Open main menu

Page:Harvard Law Review Volume 2.djvu/168

This page needs to be proofread.



Strictly speaking, cestuis que trusty being in equity co-owners of the corporate property.^

There are several classes of cases illustrating this difference in theory. Thus, if the shareholders have in equity the same interest which the corporation has at law, a share will be real estate or personalty, according as the corporate property is real or personal. If it were personalty, as was usually the case, no question would arise, for then on any view the shares would be personalty likewise. Let it be supposed, however, that the corporate property was real estate ; then, according to the view formerly prevailing, the shares must be devised and transferred according to the statutes regulat- ing the disposition of real estate ; they would be subject to the land tax ; and, in short, would have to be dealt with in the same way as other equitable interests in land. Exceptions to this gen- eral rule would have to be made if special modes of transfer were prescribed by a statute of incorporation. This was generally the case ; provision was ordinarily made that the title to shares should pass by transfer on the books, and also that they should be per- sonal property.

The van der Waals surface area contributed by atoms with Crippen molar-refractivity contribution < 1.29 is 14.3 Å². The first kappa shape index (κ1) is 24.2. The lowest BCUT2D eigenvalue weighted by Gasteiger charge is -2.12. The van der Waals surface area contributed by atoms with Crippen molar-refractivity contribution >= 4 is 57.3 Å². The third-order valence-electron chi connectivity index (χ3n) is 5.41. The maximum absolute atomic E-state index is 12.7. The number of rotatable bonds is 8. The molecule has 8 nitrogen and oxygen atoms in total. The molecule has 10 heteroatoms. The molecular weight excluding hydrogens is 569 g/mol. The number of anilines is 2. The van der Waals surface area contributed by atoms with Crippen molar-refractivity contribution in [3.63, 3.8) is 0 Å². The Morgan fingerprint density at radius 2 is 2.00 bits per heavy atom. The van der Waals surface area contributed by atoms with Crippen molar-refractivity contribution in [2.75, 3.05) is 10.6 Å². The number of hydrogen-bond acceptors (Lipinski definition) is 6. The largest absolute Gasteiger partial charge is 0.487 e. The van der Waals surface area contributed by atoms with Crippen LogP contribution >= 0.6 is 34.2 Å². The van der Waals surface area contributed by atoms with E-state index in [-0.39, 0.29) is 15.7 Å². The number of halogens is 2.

The question arose several times in regard to the shares of the New River Water Company. The title to the real estate controlled by the company seems to have been in the individual shareholders, the company (which was incorporated) having only the manage- ment of the business.^ It was uniformly held that the shares were real estate, that they must be conveyed as such inter vivosy that a will devising them must be witnessed in the same manner as a will devising other real estate,^ and that the heir and not the per- sonal representative of a deceased owner was entitled to shares not devised.

The cases which were thus decided were afterwards distinguished* on the ground that the title to a large part of the real estate was in the corporators, and as to all of it the company had no power to convert it into any other sort of property, but had simply the power of managing it. The distinction, however, amounts to notb-

1 "The legal interest of all the stock is in the company, who are trustees for the several members." Per Lord MacclesBeld, Child v, Hudson's Bay Co., 2 P. Wms. 207. ^ As to the nature of the company see Bligh v. Brent, ^ Y. & C. 268.

• Dry butter v, Bartholomew, 2 P. Wms. 127; Townsend v. Ash, 3 Atk. 336; Stafford v, Buckley, 2 Ve8.Sr. 171, 182; Swaine v. Falconer, Show. P. C. 207; Sandys «/. Sibthorpe, 2 Dick. 545.

♦ Bligh V, Brent, 2 Y. & C. 268, 296.